If you carried out a high-value transaction in fiscal 2018-19 that did not square with your income tax return statement for that year, as assessed by a formula, do not be surprised if you receive a letter or email from the income tax department one of these days. If you did not file a return at all, be prepared for even more explanations demanded. Starting this week, the department has begun shooting off such missives to errant individuals. This is part of a big data-gathering exercise aimed at ensuring that taxpayers file returns regularly and disclose incomes correctly. The taxman is watching, and this will be made amply clear. Indians are to be acquainted with details of their high-value transactions, be it a purchase of assets like property or shares, or a big holiday booked via a credit card. Electronic processing allows all manner of information to be captured, and our tax authorities would like everyone to know it has access to data from sources like banks, property registrars and credit card companies. Earlier, these figures were trawled only for cases of special scrutiny. Now, these will show up on your 26AS form, which is your annual tax credit statement.
At a broader level, this use of information technology is necessary if we are to widen India’s tax base. Barely 5% of Indians pay income tax, though sundry indicators suggest many more ought to. If India is to overcome its challenges of social and economic development, the proportion of Indians paying taxes must rise. The key to this would be a sharp increase in tax compliance. For decades, the government was technologically ill-equipped to enforce its taxation code properly. But that has changed in the span of just half a decade. The country has grown data-rich and algorithms now exist that can—in theory—scan vast datasets to detect anomalies. The deployment of such software, however, is likely to turn the tax system almost entirely automated. Given global trends in technology, such methods of tax enforcement seem inevitable. On the face of it, digitization offers an assurance of accuracy. Our instinct has been to trust digital computation. Also, it promises to thwart rogue officers who may misuse their authority to line their pockets. But the wonders of it should not be exaggerated. Once a machine makes an error, which can happen for reasons that range from poor programming to slipshod data entry, fixing it could be extremely difficult.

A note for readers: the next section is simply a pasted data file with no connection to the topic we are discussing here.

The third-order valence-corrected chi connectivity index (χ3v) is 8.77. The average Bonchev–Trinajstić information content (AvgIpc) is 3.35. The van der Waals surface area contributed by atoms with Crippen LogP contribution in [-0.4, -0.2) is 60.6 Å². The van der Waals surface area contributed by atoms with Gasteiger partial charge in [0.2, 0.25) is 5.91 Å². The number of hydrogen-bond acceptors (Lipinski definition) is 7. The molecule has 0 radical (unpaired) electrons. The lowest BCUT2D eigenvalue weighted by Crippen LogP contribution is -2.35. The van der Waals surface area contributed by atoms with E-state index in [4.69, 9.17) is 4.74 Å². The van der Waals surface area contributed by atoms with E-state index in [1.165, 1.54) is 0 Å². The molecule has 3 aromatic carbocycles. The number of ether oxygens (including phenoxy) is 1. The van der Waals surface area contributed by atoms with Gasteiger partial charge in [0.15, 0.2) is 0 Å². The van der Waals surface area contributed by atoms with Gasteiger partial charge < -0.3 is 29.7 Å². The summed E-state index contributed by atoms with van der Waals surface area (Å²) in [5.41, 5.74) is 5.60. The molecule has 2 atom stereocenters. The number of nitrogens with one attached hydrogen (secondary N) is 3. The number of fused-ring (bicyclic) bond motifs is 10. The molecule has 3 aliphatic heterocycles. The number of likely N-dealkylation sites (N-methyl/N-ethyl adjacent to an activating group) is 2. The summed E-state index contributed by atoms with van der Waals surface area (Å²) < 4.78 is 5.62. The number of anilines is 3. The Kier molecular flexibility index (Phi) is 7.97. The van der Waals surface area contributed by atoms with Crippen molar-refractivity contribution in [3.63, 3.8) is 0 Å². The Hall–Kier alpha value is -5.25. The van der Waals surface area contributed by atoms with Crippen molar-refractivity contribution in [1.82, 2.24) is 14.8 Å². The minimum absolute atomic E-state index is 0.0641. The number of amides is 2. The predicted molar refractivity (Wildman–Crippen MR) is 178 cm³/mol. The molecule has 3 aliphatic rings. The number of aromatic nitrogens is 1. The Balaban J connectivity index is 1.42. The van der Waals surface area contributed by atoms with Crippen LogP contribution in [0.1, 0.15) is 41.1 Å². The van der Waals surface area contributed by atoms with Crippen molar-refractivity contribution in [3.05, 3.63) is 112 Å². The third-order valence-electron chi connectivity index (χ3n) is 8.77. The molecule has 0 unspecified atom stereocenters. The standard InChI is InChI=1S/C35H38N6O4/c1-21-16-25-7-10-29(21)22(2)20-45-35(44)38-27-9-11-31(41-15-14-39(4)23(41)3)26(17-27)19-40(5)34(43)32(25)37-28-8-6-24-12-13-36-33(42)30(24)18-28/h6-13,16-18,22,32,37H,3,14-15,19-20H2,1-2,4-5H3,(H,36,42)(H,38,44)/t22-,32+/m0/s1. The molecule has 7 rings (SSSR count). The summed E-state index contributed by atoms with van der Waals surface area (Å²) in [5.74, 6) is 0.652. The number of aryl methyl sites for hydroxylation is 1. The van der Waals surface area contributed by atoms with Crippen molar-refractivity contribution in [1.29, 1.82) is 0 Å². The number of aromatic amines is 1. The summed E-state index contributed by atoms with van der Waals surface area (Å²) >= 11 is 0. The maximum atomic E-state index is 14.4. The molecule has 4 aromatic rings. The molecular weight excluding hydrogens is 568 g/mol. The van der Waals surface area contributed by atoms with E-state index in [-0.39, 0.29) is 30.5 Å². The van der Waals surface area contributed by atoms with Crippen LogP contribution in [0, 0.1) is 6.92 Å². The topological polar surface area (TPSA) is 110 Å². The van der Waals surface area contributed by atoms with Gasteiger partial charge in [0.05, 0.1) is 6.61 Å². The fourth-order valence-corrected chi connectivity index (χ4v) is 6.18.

While the complexity of Indian taxation makes the filing of taxes very hard, we must admit that it also complicates the creation of digital tools that can deal with every financial circumstance that may arise. If the country’s tax bureaucracy is opaque to citizens, so are the innards of its computers. This makes it all the more important to put effective redressal mechanisms in place. If grievances arise, people should not be left at the mercy of automated responses, inaccurate website screens, and pre-recorded voices. This prospect raises the spectre of a robot taxman, one that has bits and bytes of data pooled from everywhere at its digital fingertips, so to speak, but is largely deaf to genuine complaints. Faceless interaction was meant to stop the harassment of taxpayers by corrupt officials, but unless the systems in use are perfect, we may be exposed to new risks. We could end up in a Kafkaesque loop because of a misread deal struck online, for example. Let’s put our new tax robot to a stress test before it gets too far.